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50 pages 1 hour read

Sarah Waters

Tipping the Velvet

Fiction | Novel | Adult | Published in 1998

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Symbols & Motifs

Men’s Suits

Tipping the Velvet focuses on male impersonation and 19th-century ideas about clothing. These suits symbolize how Gender and Performance connect. From the Vaudevillian suits Nan wears with Kitty on stage to the expensive clothes Diana buys her, these suits and their quality reflect how Nan performs her true self and gender. As Kitty comments on Nan’s boyish appearance in her first suit, Nan sees the distance between her gender presentation and her costume. She observes that she is “clad not exactly as a boy, but, rather confusingly, as the boy [she] would have been, had [she] been more of a girl” (120). Nan’s paradoxical claim calls attention to her failure to appear as either who she is or who Walter and Kitty want her to be.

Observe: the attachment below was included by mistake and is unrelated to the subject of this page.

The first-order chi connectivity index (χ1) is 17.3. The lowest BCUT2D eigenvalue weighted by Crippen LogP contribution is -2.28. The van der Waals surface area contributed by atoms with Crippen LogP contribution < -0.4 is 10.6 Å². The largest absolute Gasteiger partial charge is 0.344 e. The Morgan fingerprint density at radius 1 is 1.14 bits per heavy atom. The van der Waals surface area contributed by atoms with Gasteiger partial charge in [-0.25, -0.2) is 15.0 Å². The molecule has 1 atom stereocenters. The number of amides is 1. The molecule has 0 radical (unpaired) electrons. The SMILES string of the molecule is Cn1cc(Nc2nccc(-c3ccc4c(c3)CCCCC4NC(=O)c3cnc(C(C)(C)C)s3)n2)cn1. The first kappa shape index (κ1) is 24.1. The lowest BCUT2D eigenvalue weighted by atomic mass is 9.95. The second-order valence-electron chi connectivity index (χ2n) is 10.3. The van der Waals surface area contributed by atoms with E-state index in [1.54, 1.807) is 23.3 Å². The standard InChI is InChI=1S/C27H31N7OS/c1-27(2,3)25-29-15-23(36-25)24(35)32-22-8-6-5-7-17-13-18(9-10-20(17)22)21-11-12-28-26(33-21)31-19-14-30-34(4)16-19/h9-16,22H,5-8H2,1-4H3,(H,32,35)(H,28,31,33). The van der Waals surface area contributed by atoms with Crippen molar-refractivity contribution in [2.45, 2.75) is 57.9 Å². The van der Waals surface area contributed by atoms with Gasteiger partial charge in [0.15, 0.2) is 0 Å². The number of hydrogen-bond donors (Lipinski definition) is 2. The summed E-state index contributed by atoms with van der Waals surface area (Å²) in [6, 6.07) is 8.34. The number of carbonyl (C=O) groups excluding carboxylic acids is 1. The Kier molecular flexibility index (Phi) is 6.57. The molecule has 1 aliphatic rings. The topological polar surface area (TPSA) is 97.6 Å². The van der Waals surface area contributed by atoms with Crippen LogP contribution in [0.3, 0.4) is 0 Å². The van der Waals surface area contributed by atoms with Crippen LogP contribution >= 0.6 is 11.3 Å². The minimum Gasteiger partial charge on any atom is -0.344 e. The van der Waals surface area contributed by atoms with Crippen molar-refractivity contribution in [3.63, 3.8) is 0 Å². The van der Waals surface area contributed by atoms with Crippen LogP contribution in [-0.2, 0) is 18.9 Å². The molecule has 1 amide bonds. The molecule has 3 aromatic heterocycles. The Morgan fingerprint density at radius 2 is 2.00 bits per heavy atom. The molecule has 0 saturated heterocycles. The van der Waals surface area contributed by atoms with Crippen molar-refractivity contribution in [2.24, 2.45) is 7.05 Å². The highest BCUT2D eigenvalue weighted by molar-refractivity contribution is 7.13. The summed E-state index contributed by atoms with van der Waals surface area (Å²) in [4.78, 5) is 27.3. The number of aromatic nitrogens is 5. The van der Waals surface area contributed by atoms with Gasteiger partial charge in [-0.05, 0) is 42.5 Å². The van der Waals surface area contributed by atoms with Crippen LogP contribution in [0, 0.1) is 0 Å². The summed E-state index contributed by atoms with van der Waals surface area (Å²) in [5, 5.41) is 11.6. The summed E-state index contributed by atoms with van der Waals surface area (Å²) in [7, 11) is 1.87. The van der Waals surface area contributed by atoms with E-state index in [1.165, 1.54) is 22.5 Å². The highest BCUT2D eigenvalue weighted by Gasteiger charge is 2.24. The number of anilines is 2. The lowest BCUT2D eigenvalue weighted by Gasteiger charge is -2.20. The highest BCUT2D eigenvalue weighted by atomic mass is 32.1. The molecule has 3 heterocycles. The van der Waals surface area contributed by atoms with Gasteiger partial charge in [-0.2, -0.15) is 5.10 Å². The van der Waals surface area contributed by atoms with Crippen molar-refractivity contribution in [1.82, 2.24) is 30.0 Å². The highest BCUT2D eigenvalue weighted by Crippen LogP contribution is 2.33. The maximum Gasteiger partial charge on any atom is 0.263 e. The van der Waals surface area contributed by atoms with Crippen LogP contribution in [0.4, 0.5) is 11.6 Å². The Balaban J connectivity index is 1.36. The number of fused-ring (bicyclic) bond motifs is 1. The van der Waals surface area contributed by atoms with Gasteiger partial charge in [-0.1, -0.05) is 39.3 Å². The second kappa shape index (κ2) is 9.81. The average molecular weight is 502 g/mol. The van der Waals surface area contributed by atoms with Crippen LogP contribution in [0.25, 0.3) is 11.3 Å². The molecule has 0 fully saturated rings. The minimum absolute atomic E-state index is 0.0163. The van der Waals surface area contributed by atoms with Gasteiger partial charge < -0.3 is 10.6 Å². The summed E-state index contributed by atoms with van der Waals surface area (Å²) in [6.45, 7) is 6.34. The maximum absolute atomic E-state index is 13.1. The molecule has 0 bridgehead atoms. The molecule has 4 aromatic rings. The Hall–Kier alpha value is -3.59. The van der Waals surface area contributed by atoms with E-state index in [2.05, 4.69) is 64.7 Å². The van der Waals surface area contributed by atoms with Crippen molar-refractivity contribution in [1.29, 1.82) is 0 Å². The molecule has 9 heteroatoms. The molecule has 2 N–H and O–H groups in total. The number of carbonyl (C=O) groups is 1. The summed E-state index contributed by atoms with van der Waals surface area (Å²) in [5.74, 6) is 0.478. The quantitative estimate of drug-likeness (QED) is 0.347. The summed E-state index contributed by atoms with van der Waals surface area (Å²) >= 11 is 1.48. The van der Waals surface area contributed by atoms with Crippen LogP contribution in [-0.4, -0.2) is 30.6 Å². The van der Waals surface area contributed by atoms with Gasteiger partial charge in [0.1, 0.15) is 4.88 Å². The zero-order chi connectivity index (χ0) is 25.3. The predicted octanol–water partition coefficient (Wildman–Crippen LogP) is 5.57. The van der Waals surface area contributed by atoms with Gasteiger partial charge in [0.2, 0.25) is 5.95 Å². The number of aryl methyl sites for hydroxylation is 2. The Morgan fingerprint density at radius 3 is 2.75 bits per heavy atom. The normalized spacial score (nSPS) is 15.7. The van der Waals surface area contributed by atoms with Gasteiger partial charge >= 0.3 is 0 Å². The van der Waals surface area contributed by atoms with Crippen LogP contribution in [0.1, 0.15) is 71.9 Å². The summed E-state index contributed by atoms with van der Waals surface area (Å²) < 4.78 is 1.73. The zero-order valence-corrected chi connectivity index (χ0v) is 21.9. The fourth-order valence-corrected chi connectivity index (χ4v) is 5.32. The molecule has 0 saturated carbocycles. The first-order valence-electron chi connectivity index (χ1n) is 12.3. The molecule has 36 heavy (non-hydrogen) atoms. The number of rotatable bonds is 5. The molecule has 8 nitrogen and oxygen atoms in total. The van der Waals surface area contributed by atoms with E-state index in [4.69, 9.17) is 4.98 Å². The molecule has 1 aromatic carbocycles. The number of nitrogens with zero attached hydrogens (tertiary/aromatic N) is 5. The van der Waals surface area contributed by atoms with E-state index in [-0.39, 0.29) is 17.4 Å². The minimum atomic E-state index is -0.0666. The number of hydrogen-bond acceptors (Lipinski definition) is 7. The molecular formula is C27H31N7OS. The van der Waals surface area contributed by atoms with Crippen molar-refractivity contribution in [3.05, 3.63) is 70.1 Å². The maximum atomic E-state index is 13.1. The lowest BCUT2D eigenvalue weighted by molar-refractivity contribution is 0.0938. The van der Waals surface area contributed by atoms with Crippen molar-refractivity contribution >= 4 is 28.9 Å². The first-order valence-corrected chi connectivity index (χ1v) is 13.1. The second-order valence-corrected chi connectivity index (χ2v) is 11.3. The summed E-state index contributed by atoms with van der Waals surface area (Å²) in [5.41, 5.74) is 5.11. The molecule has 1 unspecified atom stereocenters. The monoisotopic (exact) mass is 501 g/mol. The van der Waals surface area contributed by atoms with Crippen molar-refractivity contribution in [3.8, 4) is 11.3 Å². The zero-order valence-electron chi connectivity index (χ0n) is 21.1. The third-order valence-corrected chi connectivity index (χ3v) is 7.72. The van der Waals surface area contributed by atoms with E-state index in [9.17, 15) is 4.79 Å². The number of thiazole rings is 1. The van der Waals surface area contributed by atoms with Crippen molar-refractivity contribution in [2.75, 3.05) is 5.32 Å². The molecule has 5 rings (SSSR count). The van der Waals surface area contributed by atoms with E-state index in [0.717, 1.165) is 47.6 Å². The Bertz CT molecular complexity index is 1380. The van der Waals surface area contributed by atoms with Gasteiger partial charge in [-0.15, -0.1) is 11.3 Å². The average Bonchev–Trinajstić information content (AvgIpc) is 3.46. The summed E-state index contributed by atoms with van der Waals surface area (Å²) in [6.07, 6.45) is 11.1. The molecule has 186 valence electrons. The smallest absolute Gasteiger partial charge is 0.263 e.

As she joins Diana’s household, Nan finds a wide and expansive wardrobe open to her. These clothes fit her and make her the boy she wants to be, but at a huge cost. Diana’s most extravagant gift is a suit that Nan swears “[is] the richest and loveliest [she] ever wore” (268). Calling it a “coming-out suit” (268), Diana buys it for Nan’s introduction to the Cavendish Club and her wealthy friends.

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